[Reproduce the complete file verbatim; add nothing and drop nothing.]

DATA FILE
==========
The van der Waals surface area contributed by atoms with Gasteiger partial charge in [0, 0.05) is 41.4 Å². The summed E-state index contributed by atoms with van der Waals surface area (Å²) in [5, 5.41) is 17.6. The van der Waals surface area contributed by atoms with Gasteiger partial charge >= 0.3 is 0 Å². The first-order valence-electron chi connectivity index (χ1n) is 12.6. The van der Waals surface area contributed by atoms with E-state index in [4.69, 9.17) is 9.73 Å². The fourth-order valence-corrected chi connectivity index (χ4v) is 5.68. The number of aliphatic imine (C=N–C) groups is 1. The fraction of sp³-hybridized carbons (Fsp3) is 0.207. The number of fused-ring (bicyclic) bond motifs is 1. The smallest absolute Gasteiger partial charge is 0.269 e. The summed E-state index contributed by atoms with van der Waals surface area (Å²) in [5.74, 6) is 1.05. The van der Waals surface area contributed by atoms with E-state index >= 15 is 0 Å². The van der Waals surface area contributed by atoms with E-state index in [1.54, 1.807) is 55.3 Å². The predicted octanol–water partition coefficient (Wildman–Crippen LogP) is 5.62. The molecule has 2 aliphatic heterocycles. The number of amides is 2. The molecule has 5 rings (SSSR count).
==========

The van der Waals surface area contributed by atoms with Gasteiger partial charge in [0, 0.05) is 41.4 Å². The summed E-state index contributed by atoms with van der Waals surface area (Å²) in [5, 5.41) is 17.6. The van der Waals surface area contributed by atoms with Gasteiger partial charge >= 0.3 is 0 Å². The first-order valence-electron chi connectivity index (χ1n) is 12.6. The van der Waals surface area contributed by atoms with E-state index in [4.69, 9.17) is 9.73 Å². The fourth-order valence-corrected chi connectivity index (χ4v) is 5.68. The number of aliphatic imine (C=N–C) groups is 1. The fraction of sp³-hybridized carbons (Fsp3) is 0.207. The number of fused-ring (bicyclic) bond motifs is 1. The smallest absolute Gasteiger partial charge is 0.269 e. The summed E-state index contributed by atoms with van der Waals surface area (Å²) in [5.74, 6) is 1.05. The van der Waals surface area contributed by atoms with E-state index >= 15 is 0 Å². The van der Waals surface area contributed by atoms with E-state index in [1.54, 1.807) is 55.3 Å². The predicted octanol–water partition coefficient (Wildman–Crippen LogP) is 5.62. The molecule has 2 aliphatic heterocycles. The number of amides is 2. The molecule has 5 rings (SSSR count).